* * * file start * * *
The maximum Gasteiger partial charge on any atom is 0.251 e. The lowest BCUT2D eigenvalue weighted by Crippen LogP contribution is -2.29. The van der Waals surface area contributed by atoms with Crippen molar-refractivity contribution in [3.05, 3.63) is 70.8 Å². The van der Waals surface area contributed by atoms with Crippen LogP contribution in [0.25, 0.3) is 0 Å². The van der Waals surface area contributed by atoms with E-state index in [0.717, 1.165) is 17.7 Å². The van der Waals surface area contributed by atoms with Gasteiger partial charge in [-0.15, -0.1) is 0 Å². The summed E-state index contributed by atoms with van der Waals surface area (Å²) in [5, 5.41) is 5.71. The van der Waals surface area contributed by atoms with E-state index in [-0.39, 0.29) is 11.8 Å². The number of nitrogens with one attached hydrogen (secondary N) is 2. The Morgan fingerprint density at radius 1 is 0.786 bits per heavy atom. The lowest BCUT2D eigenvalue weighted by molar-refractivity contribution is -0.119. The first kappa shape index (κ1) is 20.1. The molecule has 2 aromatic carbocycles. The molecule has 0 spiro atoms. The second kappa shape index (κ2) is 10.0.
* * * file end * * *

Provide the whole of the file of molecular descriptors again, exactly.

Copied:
The maximum Gasteiger partial charge on any atom is 0.251 e. The lowest BCUT2D eigenvalue weighted by Crippen LogP contribution is -2.29. The van der Waals surface area contributed by atoms with Crippen molar-refractivity contribution in [3.05, 3.63) is 70.8 Å². The van der Waals surface area contributed by atoms with Crippen LogP contribution in [0.25, 0.3) is 0 Å². The van der Waals surface area contributed by atoms with E-state index in [0.717, 1.165) is 17.7 Å². The van der Waals surface area contributed by atoms with Gasteiger partial charge in [-0.15, -0.1) is 0 Å². The summed E-state index contributed by atoms with van der Waals surface area (Å²) in [5, 5.41) is 5.71. The van der Waals surface area contributed by atoms with E-state index in [-0.39, 0.29) is 11.8 Å². The number of nitrogens with one attached hydrogen (secondary N) is 2. The Morgan fingerprint density at radius 1 is 0.786 bits per heavy atom. The lowest BCUT2D eigenvalue weighted by molar-refractivity contribution is -0.119. The first kappa shape index (κ1) is 20.1. The molecule has 2 aromatic carbocycles. The molecule has 0 spiro atoms. The second kappa shape index (κ2) is 10.0.